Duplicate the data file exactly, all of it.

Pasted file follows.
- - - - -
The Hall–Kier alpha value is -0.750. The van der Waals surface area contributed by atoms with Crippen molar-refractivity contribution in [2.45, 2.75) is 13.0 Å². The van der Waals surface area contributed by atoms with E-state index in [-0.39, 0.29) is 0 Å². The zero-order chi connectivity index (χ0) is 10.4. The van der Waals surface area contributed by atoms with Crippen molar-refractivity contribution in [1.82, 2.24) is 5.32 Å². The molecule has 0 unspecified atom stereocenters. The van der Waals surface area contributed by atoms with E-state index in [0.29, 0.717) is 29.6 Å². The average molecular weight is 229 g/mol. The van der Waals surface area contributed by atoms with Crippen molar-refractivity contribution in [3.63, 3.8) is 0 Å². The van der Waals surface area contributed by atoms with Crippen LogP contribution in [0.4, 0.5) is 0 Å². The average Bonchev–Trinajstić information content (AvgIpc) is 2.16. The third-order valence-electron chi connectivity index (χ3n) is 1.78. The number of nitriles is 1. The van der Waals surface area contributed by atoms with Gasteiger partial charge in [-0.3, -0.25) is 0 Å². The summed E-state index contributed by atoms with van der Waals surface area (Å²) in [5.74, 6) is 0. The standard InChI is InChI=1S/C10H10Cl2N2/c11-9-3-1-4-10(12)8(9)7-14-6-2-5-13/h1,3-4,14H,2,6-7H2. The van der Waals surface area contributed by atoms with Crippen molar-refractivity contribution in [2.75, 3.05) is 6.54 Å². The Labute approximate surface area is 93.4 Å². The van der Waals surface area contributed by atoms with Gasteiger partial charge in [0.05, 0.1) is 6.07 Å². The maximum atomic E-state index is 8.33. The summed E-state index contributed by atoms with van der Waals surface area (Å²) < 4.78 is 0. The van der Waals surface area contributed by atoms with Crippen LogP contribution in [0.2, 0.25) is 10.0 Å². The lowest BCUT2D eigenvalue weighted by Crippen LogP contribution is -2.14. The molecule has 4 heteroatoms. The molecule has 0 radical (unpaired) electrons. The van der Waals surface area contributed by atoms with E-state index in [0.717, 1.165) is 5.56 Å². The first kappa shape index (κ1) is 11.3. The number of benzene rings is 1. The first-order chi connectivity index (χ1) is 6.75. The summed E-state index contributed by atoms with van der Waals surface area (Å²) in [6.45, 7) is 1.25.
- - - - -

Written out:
The Hall–Kier alpha value is -0.750. The van der Waals surface area contributed by atoms with Crippen molar-refractivity contribution in [2.45, 2.75) is 13.0 Å². The van der Waals surface area contributed by atoms with E-state index in [-0.39, 0.29) is 0 Å². The zero-order chi connectivity index (χ0) is 10.4. The van der Waals surface area contributed by atoms with Crippen molar-refractivity contribution in [1.82, 2.24) is 5.32 Å². The molecule has 0 unspecified atom stereocenters. The van der Waals surface area contributed by atoms with E-state index in [0.29, 0.717) is 29.6 Å². The average molecular weight is 229 g/mol. The van der Waals surface area contributed by atoms with Crippen molar-refractivity contribution in [3.63, 3.8) is 0 Å². The van der Waals surface area contributed by atoms with Crippen LogP contribution in [0.4, 0.5) is 0 Å². The average Bonchev–Trinajstić information content (AvgIpc) is 2.16. The third-order valence-electron chi connectivity index (χ3n) is 1.78. The number of nitriles is 1. The van der Waals surface area contributed by atoms with Gasteiger partial charge in [-0.3, -0.25) is 0 Å². The summed E-state index contributed by atoms with van der Waals surface area (Å²) in [5.74, 6) is 0. The standard InChI is InChI=1S/C10H10Cl2N2/c11-9-3-1-4-10(12)8(9)7-14-6-2-5-13/h1,3-4,14H,2,6-7H2. The van der Waals surface area contributed by atoms with Crippen molar-refractivity contribution in [2.75, 3.05) is 6.54 Å². The Labute approximate surface area is 93.4 Å². The van der Waals surface area contributed by atoms with Gasteiger partial charge in [0.05, 0.1) is 6.07 Å². The maximum atomic E-state index is 8.33. The summed E-state index contributed by atoms with van der Waals surface area (Å²) < 4.78 is 0. The van der Waals surface area contributed by atoms with Crippen LogP contribution in [0.2, 0.25) is 10.0 Å². The lowest BCUT2D eigenvalue weighted by Crippen LogP contribution is -2.14. The molecule has 4 heteroatoms. The molecule has 0 radical (unpaired) electrons. The van der Waals surface area contributed by atoms with E-state index in [0.717, 1.165) is 5.56 Å². The first kappa shape index (κ1) is 11.3. The number of benzene rings is 1. The first-order chi connectivity index (χ1) is 6.75. The summed E-state index contributed by atoms with van der Waals surface area (Å²) in [6.45, 7) is 1.25.